A phase-2 randomized, placebo-controlled trial found that ritlecitinib, an oral JAK3/TEC inhibitor, significantly improved F-VASI scores at 24 and 48 weeks in patients with active nonsegmental vitiligo across Fitzpatrick skin types (FST). The results were presented at the AAD meeting by Yuji Yamaguchi, MD, PhD, the senior director of clinical research at Pfizer Inc.
In the trial, patients were randomly assigned to a placebo group or one of the ritlecitinib dosing groups: 50 mg, 50 mg with either a 100 mg or 200 mg loading dose, or low doses (10 mg and 30 mg). Of the 253 that completed the dose-ranging period, there were 170 participants with FST I-III and 83 patients with FST IV–VI enrolled in the trial.
At 24 weeks, FST I-III patients on the 50 mg doses saw a 15.2% reduction in F-VASI (P = .0043) compared with placebo, whereas there was no significant change among the FST I-III patients receiving a lower dose. In patients with FST IV–VI, those on the 50 mg dose had a 37.4% reduction in F-VASI (P < .0001) and those on the lower doses saw a 15.7% reduction compared to placebo (P = .0401).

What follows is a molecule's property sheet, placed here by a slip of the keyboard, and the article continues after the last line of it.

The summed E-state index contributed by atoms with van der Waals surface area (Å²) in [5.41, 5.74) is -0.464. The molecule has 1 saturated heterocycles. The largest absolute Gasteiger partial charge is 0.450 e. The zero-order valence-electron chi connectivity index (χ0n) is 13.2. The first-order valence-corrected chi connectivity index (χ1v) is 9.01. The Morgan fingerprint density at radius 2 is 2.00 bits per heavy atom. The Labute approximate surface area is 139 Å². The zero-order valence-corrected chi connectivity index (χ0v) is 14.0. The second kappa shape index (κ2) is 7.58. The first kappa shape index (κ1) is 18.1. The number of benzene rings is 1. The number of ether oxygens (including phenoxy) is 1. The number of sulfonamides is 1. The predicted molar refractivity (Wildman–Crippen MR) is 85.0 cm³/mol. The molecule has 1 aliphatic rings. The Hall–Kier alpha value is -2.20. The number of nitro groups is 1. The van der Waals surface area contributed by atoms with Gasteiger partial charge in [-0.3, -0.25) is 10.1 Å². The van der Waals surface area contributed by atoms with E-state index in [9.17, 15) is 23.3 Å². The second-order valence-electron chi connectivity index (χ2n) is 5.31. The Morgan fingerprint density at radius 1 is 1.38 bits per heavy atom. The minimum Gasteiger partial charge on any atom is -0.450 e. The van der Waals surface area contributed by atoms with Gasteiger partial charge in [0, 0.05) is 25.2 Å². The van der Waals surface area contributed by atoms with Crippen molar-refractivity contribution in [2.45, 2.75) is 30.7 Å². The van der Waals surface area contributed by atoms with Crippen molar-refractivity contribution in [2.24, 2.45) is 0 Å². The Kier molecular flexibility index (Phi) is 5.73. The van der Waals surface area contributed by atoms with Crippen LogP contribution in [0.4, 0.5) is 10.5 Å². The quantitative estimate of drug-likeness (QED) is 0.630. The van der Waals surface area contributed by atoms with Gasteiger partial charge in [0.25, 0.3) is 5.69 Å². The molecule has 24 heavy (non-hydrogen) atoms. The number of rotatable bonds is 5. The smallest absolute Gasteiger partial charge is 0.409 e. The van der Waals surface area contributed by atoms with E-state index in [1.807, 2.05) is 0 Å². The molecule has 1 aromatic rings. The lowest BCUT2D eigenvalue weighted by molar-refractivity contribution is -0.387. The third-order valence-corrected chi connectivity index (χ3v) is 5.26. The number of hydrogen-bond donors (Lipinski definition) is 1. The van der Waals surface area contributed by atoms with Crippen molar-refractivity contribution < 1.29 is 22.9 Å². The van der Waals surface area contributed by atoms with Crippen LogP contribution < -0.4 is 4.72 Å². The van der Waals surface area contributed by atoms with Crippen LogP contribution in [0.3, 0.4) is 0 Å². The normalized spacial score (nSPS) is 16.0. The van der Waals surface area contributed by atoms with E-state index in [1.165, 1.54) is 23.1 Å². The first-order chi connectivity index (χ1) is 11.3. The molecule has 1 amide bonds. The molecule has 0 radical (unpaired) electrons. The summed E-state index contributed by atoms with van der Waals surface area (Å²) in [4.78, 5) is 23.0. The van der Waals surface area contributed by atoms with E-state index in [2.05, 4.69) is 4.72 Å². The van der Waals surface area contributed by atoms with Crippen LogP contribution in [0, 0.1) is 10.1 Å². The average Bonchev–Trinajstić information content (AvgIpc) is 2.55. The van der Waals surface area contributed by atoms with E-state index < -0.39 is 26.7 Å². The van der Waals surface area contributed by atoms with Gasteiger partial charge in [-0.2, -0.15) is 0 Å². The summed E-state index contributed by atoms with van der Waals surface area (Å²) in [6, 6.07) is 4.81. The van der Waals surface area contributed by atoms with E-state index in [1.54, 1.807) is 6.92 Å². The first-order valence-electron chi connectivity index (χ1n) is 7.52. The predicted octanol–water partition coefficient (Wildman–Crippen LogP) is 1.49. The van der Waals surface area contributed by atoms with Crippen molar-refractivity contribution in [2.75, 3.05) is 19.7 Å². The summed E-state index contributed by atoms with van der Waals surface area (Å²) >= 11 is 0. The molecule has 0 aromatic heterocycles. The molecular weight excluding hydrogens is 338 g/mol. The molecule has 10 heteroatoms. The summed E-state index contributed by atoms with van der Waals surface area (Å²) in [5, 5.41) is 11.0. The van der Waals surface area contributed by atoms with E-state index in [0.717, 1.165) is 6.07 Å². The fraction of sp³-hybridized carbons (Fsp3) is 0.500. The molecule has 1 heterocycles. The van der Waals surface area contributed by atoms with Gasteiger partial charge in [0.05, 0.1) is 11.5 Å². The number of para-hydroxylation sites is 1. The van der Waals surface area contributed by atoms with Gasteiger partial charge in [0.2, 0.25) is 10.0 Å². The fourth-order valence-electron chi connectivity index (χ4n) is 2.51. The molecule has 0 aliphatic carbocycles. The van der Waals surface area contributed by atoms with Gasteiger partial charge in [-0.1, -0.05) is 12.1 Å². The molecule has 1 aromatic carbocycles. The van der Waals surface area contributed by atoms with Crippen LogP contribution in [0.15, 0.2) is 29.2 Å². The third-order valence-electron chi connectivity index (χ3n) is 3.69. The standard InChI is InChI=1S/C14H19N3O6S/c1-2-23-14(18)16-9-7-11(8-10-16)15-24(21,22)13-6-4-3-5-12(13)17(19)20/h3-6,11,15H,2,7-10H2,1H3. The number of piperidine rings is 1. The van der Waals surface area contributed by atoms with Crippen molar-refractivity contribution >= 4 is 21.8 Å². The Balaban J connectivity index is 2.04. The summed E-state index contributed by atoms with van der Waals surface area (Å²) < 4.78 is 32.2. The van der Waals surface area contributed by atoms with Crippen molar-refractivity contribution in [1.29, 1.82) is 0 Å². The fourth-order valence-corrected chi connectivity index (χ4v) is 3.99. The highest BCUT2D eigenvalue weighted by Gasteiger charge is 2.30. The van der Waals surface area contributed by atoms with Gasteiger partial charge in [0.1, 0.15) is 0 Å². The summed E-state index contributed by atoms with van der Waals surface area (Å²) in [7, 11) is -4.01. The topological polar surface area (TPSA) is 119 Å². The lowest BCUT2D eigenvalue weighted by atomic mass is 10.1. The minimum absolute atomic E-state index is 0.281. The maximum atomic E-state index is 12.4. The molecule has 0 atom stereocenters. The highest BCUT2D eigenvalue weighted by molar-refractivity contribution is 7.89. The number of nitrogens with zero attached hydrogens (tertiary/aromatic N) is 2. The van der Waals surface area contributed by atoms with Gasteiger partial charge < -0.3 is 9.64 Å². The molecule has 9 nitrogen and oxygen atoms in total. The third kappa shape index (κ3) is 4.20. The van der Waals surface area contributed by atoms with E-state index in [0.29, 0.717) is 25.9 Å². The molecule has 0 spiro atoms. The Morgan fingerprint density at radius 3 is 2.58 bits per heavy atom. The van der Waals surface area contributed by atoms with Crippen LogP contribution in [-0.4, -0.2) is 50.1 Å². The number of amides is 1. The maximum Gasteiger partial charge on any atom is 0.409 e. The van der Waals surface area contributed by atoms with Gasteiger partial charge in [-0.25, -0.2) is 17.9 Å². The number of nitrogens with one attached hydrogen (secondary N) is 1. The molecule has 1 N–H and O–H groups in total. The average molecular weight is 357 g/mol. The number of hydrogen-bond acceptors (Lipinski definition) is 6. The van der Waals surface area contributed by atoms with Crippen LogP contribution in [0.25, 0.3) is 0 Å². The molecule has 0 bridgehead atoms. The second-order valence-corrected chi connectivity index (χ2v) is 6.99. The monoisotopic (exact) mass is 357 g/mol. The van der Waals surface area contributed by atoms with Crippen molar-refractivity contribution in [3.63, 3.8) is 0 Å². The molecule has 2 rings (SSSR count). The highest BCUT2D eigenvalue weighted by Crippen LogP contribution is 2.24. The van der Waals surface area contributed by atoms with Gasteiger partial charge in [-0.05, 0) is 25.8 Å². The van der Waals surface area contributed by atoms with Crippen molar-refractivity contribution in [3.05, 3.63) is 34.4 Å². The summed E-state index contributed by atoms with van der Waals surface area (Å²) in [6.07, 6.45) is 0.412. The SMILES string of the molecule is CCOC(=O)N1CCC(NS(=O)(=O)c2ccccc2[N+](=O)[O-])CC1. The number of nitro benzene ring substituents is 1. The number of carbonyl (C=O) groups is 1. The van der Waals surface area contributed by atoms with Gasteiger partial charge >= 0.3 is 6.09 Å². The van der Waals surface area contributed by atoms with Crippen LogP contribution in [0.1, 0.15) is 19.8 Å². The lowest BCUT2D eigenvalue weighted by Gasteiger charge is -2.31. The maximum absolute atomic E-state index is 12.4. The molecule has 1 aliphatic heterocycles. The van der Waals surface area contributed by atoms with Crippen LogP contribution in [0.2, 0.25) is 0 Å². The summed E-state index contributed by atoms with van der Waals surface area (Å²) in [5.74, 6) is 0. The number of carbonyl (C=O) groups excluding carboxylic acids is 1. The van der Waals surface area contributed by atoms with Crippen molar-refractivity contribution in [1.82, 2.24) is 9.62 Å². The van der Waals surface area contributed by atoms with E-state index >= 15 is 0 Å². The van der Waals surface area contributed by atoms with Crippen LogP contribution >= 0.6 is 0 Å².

The trial was followed by a 24-week extension where patients took 50 mg of ritlecitinib daily with a 200 mg loading dose. The extension was completed by 136 participants (FST I–III, 96; FST IV–VI, 40). At week 48, F-VASI improved to 63.1% in those continuously taking 50 mg, 51% in the group switched from the lower dose, and 51.3% in the placebo-switched group in patients with FST I–III. In patients with FST IV–VI, F-VASI improved 66.8% for the continuous 50 mg group, 51% in the lower dose-switched group, and 52.5% in the placebo-switched group.